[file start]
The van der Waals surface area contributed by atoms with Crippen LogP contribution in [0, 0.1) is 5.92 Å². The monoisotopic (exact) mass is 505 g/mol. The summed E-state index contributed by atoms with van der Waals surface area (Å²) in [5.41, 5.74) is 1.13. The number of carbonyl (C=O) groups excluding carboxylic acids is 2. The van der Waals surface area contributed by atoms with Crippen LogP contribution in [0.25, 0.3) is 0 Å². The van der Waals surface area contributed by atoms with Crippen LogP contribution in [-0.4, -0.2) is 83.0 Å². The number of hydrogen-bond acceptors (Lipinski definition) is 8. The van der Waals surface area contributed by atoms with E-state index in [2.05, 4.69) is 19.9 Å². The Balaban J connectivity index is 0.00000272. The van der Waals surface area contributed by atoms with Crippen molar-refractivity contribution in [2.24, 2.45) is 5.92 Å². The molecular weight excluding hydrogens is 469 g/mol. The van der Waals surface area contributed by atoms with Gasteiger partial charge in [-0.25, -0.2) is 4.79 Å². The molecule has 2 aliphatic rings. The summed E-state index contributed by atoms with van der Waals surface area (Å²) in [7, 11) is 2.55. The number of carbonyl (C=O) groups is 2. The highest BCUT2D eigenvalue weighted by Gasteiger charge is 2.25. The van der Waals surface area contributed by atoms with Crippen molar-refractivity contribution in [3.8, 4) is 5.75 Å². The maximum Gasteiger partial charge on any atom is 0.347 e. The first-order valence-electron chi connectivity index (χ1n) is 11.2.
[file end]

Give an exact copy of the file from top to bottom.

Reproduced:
The van der Waals surface area contributed by atoms with Crippen LogP contribution in [0, 0.1) is 5.92 Å². The monoisotopic (exact) mass is 505 g/mol. The summed E-state index contributed by atoms with van der Waals surface area (Å²) in [5.41, 5.74) is 1.13. The number of carbonyl (C=O) groups excluding carboxylic acids is 2. The van der Waals surface area contributed by atoms with Crippen LogP contribution in [0.25, 0.3) is 0 Å². The van der Waals surface area contributed by atoms with Crippen LogP contribution in [-0.4, -0.2) is 83.0 Å². The number of hydrogen-bond acceptors (Lipinski definition) is 8. The van der Waals surface area contributed by atoms with E-state index in [2.05, 4.69) is 19.9 Å². The Balaban J connectivity index is 0.00000272. The van der Waals surface area contributed by atoms with Crippen molar-refractivity contribution in [2.24, 2.45) is 5.92 Å². The molecular weight excluding hydrogens is 469 g/mol. The van der Waals surface area contributed by atoms with Gasteiger partial charge in [-0.25, -0.2) is 4.79 Å². The molecule has 2 aliphatic rings. The summed E-state index contributed by atoms with van der Waals surface area (Å²) in [7, 11) is 2.55. The number of carbonyl (C=O) groups is 2. The highest BCUT2D eigenvalue weighted by Gasteiger charge is 2.25. The van der Waals surface area contributed by atoms with Crippen molar-refractivity contribution in [3.8, 4) is 5.75 Å². The maximum Gasteiger partial charge on any atom is 0.347 e. The first-order valence-electron chi connectivity index (χ1n) is 11.2.